Wednesday, 2 May 2012

My suitcase is packed...... by Miriam Halahmy

How do you write what is in your heart if you are fifteen years old, your mother tongue is Arabic or Somali or Amharic and you have only been in the UK for six months? This year I had the opportunity to work on a project organised by English PEN and the Tricycle Theatre, Kilburn, North London, for newly arrived young people. Last week we launched the anthology of their work, 'My Suitcase is Packed' at the theatre, with many of the young people reading on stage.

After working with people from many different countries with minimal English for some years I have come to realise that in fact 'less is more' and perhaps it is even possible to get closer to your feelings if your vocabulary is very limited.
Asked to write on the subject of 'Power Over My Life', in the form of an acrostic, one boy from Somali wrote :
My life is like a movie
Yesterday is gone and it will never come back.

Watching these young people come on stage and read in English in front of an audience of their peers, their teachers, the guest authors which included the well know poet and performer, John Hegley, I was amazed at their poise and confidence. They read beautifully, they were clear and concise and they gave us a very strong impression of their feelings about their home countries and their lives in the UK.

One of the poems I used in my session was 'Go and Open the Door' by Miroslav Holub. Some amazing and deeply moving poetry emerged.
Hamed from Somalia who has not seen his mother's face for five years wrote :
Go and open the door
maybe outside there is a river of blood
Go and open the door
maybe outside there is my old home.

Being given the opportunity to bear witness has a huge effect on asylum seekers in a writing workshop. Ahmed commented to us after we listened to his poem, "This has been the best day of my life." I interpreted this as meaning, at last I have been heard. This is what he wrote in class :
Iraq is the country
maybe I will see dead and war
maybe I will see guns bombs and bullets
but no matter what
I will see happy, helpful and nice people.

One of the high points of the performance at the Tricycle was the reading of a poem by John and a simultaneous translation into Somali by Abukhar which he did very fluently.

...your journey is your own
my heart is like a stone
and I know how it must be
I know you must be free
and I knew you wouldn't 
get very far without me.

Philip Cowell, Director of the Readers and Writers programme at English PEN commented on stage, "Writing is a brave thing to do. It is a true expression of free speech and it is a very brave thing to come up on stage and to read your work." English PEN campaigns for freedom of speech for all writers wherever they are in the world and fundraises for projects in prisons and with refugees and asylum seekers to ensure they also have access to opportunities to write and be heard.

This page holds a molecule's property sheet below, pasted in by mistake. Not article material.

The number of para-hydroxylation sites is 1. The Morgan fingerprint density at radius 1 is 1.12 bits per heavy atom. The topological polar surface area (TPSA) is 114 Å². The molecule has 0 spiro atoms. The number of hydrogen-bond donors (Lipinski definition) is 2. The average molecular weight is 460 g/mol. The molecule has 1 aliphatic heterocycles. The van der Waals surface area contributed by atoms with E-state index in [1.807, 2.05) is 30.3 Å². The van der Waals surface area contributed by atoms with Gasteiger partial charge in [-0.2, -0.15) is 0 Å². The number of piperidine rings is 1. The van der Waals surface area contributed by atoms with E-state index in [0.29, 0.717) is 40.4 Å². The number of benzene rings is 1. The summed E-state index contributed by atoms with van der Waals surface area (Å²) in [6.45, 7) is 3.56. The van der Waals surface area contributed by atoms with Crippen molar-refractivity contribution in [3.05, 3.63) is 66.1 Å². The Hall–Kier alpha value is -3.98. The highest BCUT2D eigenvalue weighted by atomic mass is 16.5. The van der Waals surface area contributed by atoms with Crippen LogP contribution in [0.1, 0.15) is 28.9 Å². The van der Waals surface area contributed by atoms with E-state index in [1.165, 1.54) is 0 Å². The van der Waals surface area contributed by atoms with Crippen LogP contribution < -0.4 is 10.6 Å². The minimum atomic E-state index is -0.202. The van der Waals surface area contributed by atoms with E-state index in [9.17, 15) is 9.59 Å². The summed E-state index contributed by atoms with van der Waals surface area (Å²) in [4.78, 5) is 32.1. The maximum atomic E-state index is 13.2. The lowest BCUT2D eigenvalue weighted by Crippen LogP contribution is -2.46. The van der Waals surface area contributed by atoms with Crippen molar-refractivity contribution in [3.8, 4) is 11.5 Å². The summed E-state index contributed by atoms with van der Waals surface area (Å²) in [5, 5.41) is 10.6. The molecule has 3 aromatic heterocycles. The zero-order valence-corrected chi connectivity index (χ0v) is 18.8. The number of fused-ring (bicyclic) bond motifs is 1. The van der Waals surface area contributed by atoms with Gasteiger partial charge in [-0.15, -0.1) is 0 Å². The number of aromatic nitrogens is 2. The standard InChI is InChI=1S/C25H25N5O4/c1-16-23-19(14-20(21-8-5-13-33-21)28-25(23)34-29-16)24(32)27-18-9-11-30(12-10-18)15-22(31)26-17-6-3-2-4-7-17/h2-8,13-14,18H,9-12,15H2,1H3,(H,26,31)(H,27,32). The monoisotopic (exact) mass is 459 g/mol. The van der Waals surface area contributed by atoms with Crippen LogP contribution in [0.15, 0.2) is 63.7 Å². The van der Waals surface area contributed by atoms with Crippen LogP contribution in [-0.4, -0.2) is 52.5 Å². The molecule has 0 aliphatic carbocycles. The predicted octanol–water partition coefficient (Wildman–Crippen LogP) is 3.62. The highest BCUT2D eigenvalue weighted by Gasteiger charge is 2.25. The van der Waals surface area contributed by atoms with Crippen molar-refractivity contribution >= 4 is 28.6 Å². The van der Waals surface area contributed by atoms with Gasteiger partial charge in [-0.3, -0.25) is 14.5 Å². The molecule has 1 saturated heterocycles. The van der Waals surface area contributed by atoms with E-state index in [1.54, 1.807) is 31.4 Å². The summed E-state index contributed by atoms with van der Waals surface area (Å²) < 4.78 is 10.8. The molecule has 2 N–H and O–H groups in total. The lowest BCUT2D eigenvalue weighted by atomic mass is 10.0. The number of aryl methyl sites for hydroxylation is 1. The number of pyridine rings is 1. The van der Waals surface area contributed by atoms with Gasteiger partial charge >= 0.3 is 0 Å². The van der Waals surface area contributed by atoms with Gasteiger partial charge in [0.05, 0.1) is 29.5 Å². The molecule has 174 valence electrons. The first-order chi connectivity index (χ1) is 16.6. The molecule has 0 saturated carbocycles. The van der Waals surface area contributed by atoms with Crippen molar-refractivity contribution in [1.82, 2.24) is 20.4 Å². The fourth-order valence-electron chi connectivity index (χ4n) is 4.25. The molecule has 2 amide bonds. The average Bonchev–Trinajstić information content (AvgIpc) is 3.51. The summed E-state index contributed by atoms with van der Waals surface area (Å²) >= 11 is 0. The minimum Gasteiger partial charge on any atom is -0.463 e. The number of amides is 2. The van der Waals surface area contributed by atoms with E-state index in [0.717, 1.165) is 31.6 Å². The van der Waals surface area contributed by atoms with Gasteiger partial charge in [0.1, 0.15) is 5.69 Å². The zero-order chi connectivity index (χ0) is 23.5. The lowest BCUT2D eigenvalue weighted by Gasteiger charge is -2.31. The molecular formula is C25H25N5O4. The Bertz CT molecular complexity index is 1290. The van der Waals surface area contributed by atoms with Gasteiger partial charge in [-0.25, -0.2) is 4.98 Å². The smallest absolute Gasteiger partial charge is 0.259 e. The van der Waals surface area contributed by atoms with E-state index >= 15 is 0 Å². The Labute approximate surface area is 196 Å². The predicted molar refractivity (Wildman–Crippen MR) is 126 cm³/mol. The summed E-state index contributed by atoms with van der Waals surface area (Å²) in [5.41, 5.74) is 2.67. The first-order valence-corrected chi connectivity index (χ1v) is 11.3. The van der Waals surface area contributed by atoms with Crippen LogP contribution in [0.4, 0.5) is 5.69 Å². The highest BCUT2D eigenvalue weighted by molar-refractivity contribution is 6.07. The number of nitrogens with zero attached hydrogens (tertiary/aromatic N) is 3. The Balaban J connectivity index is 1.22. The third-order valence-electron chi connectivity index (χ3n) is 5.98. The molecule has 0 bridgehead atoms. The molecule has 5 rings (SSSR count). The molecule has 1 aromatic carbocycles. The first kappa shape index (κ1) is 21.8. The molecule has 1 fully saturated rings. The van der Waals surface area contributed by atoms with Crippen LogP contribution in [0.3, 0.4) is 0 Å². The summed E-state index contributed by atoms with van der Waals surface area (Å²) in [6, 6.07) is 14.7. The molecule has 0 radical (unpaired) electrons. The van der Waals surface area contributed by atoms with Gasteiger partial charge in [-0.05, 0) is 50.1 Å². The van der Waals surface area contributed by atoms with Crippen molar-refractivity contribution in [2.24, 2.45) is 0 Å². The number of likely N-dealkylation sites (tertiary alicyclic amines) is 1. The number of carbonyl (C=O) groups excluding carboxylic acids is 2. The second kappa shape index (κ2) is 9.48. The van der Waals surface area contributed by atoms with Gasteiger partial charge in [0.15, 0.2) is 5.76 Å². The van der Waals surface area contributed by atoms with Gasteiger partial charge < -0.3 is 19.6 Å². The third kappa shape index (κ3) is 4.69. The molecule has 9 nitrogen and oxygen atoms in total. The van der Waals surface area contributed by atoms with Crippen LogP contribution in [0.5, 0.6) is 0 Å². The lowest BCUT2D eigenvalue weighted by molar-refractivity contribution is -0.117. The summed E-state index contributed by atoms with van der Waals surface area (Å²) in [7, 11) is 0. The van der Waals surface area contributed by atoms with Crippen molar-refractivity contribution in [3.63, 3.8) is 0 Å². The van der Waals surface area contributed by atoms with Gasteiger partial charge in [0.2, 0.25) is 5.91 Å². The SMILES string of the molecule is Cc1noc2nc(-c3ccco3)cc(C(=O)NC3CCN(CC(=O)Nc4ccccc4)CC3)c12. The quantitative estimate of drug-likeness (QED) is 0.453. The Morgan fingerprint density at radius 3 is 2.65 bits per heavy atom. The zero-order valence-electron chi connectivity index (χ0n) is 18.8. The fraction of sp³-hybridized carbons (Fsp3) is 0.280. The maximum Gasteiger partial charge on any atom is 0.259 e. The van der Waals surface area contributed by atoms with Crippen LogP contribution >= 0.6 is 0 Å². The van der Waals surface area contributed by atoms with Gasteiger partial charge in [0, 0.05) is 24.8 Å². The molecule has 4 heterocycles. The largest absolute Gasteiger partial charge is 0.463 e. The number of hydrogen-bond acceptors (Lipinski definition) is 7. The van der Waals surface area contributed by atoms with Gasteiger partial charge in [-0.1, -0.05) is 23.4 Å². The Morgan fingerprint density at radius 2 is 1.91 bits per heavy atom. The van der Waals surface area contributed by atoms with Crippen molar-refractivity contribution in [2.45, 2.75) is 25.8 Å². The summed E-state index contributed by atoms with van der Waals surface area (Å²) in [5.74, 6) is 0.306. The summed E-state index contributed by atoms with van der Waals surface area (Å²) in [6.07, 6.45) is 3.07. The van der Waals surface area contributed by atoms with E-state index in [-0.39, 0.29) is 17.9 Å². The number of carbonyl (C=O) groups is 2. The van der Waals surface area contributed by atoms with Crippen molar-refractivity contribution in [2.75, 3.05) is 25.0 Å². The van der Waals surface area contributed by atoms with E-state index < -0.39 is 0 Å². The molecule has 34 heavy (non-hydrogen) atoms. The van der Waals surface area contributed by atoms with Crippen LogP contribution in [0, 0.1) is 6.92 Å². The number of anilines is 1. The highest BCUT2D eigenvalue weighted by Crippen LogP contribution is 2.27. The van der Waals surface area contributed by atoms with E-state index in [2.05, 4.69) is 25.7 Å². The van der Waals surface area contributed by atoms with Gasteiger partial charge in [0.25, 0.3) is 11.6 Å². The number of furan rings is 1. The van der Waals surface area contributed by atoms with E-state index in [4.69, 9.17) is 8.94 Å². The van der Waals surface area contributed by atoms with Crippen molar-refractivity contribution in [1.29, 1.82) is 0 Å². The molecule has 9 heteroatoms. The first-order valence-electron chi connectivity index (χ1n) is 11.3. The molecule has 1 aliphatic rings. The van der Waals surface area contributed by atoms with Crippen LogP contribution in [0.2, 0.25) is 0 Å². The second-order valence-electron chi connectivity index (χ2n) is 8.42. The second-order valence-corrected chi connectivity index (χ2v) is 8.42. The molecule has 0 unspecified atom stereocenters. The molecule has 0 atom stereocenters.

All the participants received this lovely certificate and will have the opportunity to use the work in these sessions towards receiving an Arts Award. For some of these young people who will miss out on GCSEs this is a chance to gain a first qualification and they were all very proud of their certificates, as you can imagine.

Go and open the door
Maybe outside there's
A celebration of your mother's birthday and lovely faces
smiling with you.
Go and open the door
Maybe there's a Lion fighting with the people or your country is burning.
Go and open the door
You'll see your mother smiling at you
Or your boyfriend
Go and open the door
Maybe there's 
Your boyfriend kissing your lips
Or your dreams coming true.
by Fadumo Mohamed ( who enjoys reading history books, playing basketball and watching TV.)

You can find out more about English PEN at this link :


Ness Harbour said...

Miriam, this is awe inspiring. What an amazing thing to be involved in and what fantastic young people. Thank you for telling us about it.

Jane McLoughlin said...

Thanks for sharing this, Miriam. This must have been such an inspiring opportunity--and what fantastic luck for the young writers who had the chance to work with someone as talented as you!

JO said...

What a wonderful project - good luck to all these talented young people.

Sue Purkiss said...

This sounds like a wonderful project - thanks for telling us about it, Miriam.

Miriam Halahmy said...

It was one of my favourite projects with PEN although I have enjoyed all of them. But these young people were really amazing and I felt very privileged to be able to work with them.

Carole Anne Carr said...

This is wonderful and loved the use of poetry, very moving.

Savita Kalhan said...

Truly inspiring, Miriam, and what an amazing group of young people. I can't even begin to imagine the stories behind those kids, or what they've been through.

Sue Hyams said...

Lovely post. What an amazing experience it must have been.

Julia Green said...

This moved me to tears. Beautiful and inspiring. Thank you.

Lynda Waterhouse said...

Amazing post Miriam! Thanks for sharing the experience and highlighting the work of PEN.

Katherine Langrish said...

Wow. Brought tears to my eyes, Miriam,what wonderful young people.

Odette said...

Thanks so much Miriam for sharing this with us. What a great project and wonderful young people! Congratulations on taking part in such a worthwhile project.

Leslie Wilson said...

Hugely moving - and as you say, it's amazing how the restriction of language makes it possible for the feeling to come out - poignant, gut-wrenching, and true

Enid Richemont said...

I remember you mentioning your work with asylum seekers, so reading this was fascinating. It must have been such an enriching experience for both them and you.

Anonymous said...

I study at the Institute of Education and my tutor inspired us with the anthology. Where can I get a copy from? i'd love to use it in the classroom.